Strange errors when doing some Windows IOT exploration on Raspberry PI 2

I started my new project – but after a while I started to get some very strange errors.

Severity Code Description Project File Line
Error The .winmd file 'Windows.Devices.DevicesLowLevelContract.winmd' contains type 'Windows.Devices.DevicesLowLevelContract' outside its root namespace 'Windows.Devices.DevicesLowLevelContract'. Make sure that all public types appear under a common root namespace that matches the output file name. XIOTCore_Samples


Severity Code Description Project File Line
Error The .winmd file 'Windows.Devices.DevicesLowLevelContract.winmd' contains type 'Windows.Devices.Spi.ISpiConnectionSettings'. The use of the Windows namespace is reserved. XIOTCore_Samples

After a while of mucking around I discovered that in one of my projects I’d used Resharper to resolve and import the required reference for me, and it brought in the wrong thing… I deleted the wrong reference, adding in the proper SDK manually and did a  clean build.
TL;DR you must include the IOT SDK yourself, don’t let Resharper do it for you!

Simple Task Throttling

A while ago Scott Hanselman posted an article where they compare various methods of asynchronous synchronisation. Scott and Stephen Toub came up with a little class called AsyncLock that utilises SemaphoreSlim and IDisposable to make a nice little utility to block more than one thread from accessing a piece of code at a time. In Xamling-Core we extended this so you can have named locks (like a file name for example).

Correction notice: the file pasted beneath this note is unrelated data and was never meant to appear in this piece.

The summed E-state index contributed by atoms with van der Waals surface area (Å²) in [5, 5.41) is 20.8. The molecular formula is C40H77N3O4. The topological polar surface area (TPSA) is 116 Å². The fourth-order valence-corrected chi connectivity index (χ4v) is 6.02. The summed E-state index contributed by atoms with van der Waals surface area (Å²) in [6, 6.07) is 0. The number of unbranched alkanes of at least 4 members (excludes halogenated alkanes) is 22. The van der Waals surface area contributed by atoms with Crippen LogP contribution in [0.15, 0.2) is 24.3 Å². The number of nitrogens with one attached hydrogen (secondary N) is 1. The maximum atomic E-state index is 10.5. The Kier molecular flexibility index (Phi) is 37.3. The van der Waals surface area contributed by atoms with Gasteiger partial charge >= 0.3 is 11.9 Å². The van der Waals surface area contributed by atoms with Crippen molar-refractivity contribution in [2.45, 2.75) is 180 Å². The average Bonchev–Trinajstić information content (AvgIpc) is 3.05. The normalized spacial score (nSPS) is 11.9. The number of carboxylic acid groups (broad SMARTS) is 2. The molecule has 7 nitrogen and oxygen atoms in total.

Recently we extended it a little further to allow you to throttle calls, so same idea as the full lock, but you can let through a few at a time.


For example, when resizing lots of images you could wrap your code in one of these ThrottleLocks and only four calls would run at a time.

TaskThrottler _getBlock = TaskThrottler.Get("ImageServiceProcess", 4);
using (var l = await _getBlock.LockAsync())
    var result = await _imageResizeService.ResizeImage(fn, variantFile, size);

Super simple.

Another adaption is allowing you to call the throttler directly to line up a bunch of processing then wait for the result.

There are two versions here – calling processes that return data and those that don’t.

With data returned: